Wilderness Fitness

Increase Your Hiking and Backpacking Fitness

Latest posts by A.J. Fick (see all)


In continuing with our series on wilderness fitness we are going to look at the fitness involved to make you a better long distance hiker.

Sometimes you have to be willing to travel into the wilderness further than the average hunter in order to locate the ideal game animal or fish. Basically, we want you to be able to hike faster and further than ever before. Just like the last week’s article on Archery Draw Weight, we will see how the muscles operate while hiking. Then we will devise a plan to increase strength and stamina to improve hiking performance so that those long distance hunting or fishing backcountry trips seem a little less daunting.

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The muscles of your lower body bear the brunt of the work while hiking. The leg muscles will hold your weight and your abdominal muscles help you stay upright and bear the extra load of a backpack while you are walking, balancing, and carrying a pack. How does each of these muscles operate while you move?



Please consult your physician before beginning this or any exercise program. Harvesting Nature nor its authors assume responsibility for personal injury or property damage sustained by or through the use of this exercise.

The advice given on harvestingnature.com is in no way intended to be a substitute for professional medical advice. Discontinue any exercise that causes you pain, severe discomfort, nausea, dizziness, or shortness of breath and consult a medical expert. Start slowly and at the level that is appropriate for you. Not all exercise plans are suitable for everyone.


These movements are fundamental to creating and maintain flexible muscles and tendons. Proper stretching before, during, and after hiking can help minimize the threat of injury, especially if you are hiking long distances for a great amount of time.

 Quads – Stand up straight with your feet together. Grab a chair with your right hand. Use your left hand to grab your right foot. Bend/pull your foot towards your buttocks. Keep your back straight and your knees together. Hold for 30 seconds. Repeat on the opposite side.

 Hips – Sit on the ground with your back up straight. Place the bottoms of your feet together with your knees bent. Grasp your feet with your hands and use your arms to push down your legs. Hold for 30 seconds

Calves – Stand facing a wall or structure that will hold your weight. Step forward with your right leg and bend your knee forward. Place both palms flat against the wall. Straighten your left leg, which should be behind the heel of your right leg. Hold for 30 seconds and repeat with the opposite side.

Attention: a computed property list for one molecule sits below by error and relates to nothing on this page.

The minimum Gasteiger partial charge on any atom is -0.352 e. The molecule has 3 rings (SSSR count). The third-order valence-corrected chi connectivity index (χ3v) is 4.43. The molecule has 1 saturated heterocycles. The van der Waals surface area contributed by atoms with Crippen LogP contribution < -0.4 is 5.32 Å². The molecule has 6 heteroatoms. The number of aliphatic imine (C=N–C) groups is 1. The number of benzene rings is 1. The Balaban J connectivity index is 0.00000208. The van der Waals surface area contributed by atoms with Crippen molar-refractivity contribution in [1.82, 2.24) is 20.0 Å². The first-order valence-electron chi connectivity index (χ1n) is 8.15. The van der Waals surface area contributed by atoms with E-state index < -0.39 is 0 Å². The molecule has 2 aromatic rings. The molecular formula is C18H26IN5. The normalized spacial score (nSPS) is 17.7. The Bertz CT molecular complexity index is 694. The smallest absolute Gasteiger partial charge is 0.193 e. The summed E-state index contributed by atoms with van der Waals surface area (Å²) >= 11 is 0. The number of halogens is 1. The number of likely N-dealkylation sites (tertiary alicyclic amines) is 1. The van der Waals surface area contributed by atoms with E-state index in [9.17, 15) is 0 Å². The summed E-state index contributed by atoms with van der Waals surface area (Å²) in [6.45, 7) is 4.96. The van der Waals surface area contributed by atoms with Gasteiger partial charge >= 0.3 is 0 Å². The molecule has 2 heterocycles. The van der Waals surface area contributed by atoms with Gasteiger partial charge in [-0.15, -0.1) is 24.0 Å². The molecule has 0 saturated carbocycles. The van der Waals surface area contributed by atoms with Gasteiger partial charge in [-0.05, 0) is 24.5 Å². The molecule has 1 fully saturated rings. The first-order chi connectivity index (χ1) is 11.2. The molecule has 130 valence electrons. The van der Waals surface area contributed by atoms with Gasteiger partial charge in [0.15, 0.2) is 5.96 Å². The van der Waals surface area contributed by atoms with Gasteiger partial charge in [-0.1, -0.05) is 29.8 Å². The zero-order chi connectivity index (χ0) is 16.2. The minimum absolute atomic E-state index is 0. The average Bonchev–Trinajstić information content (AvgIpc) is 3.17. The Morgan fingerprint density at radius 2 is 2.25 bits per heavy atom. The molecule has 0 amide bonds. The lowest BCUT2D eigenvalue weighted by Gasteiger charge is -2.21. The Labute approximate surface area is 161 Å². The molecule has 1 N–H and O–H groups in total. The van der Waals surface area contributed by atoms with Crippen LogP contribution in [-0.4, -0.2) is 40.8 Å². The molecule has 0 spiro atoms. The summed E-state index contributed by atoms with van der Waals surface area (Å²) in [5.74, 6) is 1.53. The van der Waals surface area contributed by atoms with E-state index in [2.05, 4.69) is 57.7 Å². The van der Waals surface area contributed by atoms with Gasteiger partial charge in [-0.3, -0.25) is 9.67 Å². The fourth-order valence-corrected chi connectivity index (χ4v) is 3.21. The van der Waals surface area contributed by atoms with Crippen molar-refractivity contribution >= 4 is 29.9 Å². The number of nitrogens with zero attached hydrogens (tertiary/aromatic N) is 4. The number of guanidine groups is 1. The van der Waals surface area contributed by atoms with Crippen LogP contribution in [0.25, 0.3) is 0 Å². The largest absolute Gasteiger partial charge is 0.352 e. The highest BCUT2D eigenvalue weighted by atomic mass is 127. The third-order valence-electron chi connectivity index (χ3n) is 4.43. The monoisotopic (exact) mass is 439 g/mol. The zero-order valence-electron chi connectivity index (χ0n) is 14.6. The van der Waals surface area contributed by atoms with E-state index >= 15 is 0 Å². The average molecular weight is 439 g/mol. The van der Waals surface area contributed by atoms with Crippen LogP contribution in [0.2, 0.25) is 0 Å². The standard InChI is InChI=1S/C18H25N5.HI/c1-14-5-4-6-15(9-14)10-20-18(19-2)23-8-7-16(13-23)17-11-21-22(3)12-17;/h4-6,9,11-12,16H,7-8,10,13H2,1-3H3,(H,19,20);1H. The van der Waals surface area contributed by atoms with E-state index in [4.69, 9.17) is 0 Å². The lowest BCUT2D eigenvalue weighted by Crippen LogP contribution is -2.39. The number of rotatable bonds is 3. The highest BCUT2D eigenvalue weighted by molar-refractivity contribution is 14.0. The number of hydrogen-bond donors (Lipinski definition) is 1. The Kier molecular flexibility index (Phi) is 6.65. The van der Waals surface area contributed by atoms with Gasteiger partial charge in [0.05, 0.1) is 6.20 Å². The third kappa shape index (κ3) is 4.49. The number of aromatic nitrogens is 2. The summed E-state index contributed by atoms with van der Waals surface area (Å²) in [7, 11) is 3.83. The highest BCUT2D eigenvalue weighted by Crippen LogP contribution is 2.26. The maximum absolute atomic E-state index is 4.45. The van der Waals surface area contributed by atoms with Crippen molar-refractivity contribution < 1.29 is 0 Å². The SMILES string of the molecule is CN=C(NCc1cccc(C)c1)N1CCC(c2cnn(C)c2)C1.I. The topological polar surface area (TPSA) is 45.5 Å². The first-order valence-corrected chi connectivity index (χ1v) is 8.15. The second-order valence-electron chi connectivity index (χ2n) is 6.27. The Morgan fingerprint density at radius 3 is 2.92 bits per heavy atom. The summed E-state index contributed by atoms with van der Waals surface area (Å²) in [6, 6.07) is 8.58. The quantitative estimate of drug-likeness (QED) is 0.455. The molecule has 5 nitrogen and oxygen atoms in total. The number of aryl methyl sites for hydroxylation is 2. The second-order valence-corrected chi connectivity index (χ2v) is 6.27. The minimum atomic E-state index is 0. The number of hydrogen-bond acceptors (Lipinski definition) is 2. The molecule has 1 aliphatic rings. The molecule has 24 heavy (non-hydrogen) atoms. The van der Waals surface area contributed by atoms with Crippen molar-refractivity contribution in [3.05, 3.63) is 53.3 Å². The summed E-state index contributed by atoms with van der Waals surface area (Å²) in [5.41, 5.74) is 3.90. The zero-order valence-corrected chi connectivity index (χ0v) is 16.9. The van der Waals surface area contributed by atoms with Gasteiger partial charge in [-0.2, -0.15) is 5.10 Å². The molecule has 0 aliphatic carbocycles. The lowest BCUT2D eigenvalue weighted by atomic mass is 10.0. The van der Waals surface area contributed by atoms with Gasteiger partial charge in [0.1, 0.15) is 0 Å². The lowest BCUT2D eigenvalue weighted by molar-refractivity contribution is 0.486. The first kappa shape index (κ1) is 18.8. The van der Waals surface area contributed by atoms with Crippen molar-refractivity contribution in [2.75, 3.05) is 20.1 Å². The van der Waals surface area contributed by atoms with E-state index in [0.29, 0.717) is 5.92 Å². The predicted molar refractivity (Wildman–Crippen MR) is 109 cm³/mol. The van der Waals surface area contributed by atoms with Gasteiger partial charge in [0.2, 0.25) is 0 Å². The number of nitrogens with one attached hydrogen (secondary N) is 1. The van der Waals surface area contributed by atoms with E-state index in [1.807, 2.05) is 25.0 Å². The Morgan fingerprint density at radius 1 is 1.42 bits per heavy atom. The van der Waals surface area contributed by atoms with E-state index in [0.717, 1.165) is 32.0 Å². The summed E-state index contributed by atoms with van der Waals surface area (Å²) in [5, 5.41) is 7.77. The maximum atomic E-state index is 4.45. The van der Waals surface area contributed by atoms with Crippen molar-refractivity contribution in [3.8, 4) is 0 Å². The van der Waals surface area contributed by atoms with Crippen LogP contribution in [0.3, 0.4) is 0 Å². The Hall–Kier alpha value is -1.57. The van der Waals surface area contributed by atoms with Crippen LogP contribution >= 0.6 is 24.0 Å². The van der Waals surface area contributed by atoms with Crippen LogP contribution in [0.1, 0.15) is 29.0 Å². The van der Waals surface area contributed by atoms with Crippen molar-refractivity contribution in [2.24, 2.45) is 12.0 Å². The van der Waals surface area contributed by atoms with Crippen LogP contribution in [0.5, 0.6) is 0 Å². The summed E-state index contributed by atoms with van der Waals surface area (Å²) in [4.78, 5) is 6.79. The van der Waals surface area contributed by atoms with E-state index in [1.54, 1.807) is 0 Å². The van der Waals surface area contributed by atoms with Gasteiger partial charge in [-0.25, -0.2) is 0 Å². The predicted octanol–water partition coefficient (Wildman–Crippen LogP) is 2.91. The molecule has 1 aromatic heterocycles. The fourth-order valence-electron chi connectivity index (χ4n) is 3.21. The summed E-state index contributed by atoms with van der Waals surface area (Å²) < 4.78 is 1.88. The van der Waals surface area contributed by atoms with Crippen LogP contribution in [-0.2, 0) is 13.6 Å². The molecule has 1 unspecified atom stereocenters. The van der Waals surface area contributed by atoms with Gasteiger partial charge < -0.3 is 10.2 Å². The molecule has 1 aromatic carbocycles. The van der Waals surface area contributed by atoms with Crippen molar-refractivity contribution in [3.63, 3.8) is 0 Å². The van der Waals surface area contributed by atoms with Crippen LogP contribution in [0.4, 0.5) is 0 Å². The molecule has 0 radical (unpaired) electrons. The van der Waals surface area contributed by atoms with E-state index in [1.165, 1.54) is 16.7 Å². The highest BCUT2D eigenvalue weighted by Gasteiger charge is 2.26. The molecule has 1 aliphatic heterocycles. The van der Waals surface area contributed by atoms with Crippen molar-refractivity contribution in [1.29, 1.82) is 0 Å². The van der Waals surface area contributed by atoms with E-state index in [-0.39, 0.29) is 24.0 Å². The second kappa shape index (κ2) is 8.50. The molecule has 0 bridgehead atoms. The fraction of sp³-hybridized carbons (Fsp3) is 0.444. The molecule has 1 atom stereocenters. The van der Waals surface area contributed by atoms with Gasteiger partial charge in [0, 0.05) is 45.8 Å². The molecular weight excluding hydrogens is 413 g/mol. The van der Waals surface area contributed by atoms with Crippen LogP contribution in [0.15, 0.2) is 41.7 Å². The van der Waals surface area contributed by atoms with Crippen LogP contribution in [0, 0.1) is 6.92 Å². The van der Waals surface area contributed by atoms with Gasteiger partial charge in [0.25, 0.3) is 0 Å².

Hamstrings – Stand with your feet together and back straight. Bend down with arms extended and touch toes. If you cannot touch your toes then push yourself to touch your toes. Hold for 30 seconds.

Glutes – Seat yourself on the ground. Extend both legs out in front of you. Bend you right leg and place your right foot on the opposite side of the left knee. Place your right elbow on your right knee and rotate your back slowly to the left. Hold for 30 seconds. Rotate your back to the left and hold for 30 seconds. Repeat with the opposite leg.

Abs – Lay belly down on the ground or mat. Place both hands(palms down) on each side of you and push your shoulders up while leaving you lower body on the ground.


Try working these into your normal weekly workout plan with a day or two of rest in between. Start a few weeks prior to your trip and become more aggressive as your trip nears by incorporating longer duration and additional weight. The more cardio related exercises (such as running and fast paced walking) you complete the more prepared you will be for moving quicker and hiking longer.


Your body will react differently if you will be hiking at higher altitudes of approximately 7000 feet and above. At higher altitudes there is less air pressure and it is harder on your body to pull the oxygen in because there is less oxygen in the air. The cardio exercises will greatly help with this because you will be in better shape and will not have to exert your body as much.  Check out Hiking Dude’s article on high elevation hiking for more information. I have personally suffered from being unprepared when hiking at higher elevations and it is not fun at all.

Working out these muscles and adding cardio to your workout routine will greatly help you prepare for those backcountry expeditions this season. Remember, “An ounce of prevention is worth a pound of cure.”

A.J. Fick

Born and raised in northeast Pennsylvania, I’ve lived in southern California, central Texas, and currently reside in western Idaho. I consider myself a western hunter at heart, enjoying being part of vast landscapes and the thrill of the stalk. One of my hunting mottos is “stretch the stalk, not the shot”. My motivations as an outdoorsman are rooted in the sustenance, independence, and challenging physical aspects. In fact, my largest driving factor for physical fitness is preparing for upcoming hunts and ensuring I’m well-prepared to climb mountains and cover ground with a heavy pack. I also recognize and respect the importance of conservation efforts for our wild animals and wild places and the close connection to hunting and fishing. If we want future generations to experience the wonder and adventure of the outdoors, and gain the countless benefits, we must continue to make wildlife conservation today’s priority to ensure continued opportunity.

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